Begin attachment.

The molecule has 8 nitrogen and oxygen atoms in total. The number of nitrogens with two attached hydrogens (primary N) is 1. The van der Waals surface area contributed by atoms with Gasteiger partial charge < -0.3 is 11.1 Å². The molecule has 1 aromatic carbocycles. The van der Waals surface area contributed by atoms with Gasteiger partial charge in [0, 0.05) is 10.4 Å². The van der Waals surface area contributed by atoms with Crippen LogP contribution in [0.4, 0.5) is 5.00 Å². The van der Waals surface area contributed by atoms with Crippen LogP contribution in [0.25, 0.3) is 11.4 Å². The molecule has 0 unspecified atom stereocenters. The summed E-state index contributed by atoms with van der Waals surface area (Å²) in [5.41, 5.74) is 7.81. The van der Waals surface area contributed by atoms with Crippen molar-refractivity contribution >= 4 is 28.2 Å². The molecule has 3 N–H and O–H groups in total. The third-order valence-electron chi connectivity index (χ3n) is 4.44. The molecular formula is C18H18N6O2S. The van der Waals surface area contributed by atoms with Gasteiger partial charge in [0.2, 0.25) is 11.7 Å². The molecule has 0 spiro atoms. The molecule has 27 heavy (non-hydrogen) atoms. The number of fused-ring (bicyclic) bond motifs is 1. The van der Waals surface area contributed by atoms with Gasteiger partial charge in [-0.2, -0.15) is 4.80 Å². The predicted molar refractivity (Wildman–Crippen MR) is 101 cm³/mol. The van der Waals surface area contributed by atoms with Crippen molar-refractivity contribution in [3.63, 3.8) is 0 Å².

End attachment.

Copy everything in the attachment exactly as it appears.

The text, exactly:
The molecule has 8 nitrogen and oxygen atoms in total. The number of nitrogens with two attached hydrogens (primary N) is 1. The van der Waals surface area contributed by atoms with Gasteiger partial charge < -0.3 is 11.1 Å². The molecule has 1 aromatic carbocycles. The van der Waals surface area contributed by atoms with Gasteiger partial charge in [0, 0.05) is 10.4 Å². The van der Waals surface area contributed by atoms with Crippen LogP contribution in [0.4, 0.5) is 5.00 Å². The van der Waals surface area contributed by atoms with Crippen LogP contribution in [0.25, 0.3) is 11.4 Å². The molecule has 0 unspecified atom stereocenters. The summed E-state index contributed by atoms with van der Waals surface area (Å²) in [5.41, 5.74) is 7.81. The van der Waals surface area contributed by atoms with Crippen molar-refractivity contribution >= 4 is 28.2 Å². The molecule has 3 N–H and O–H groups in total. The third-order valence-electron chi connectivity index (χ3n) is 4.44. The molecular formula is C18H18N6O2S. The van der Waals surface area contributed by atoms with Gasteiger partial charge in [0.2, 0.25) is 11.7 Å². The molecule has 0 spiro atoms. The molecule has 27 heavy (non-hydrogen) atoms. The number of fused-ring (bicyclic) bond motifs is 1. The van der Waals surface area contributed by atoms with Gasteiger partial charge in [-0.2, -0.15) is 4.80 Å². The predicted molar refractivity (Wildman–Crippen MR) is 101 cm³/mol. The van der Waals surface area contributed by atoms with Crippen molar-refractivity contribution in [3.63, 3.8) is 0 Å².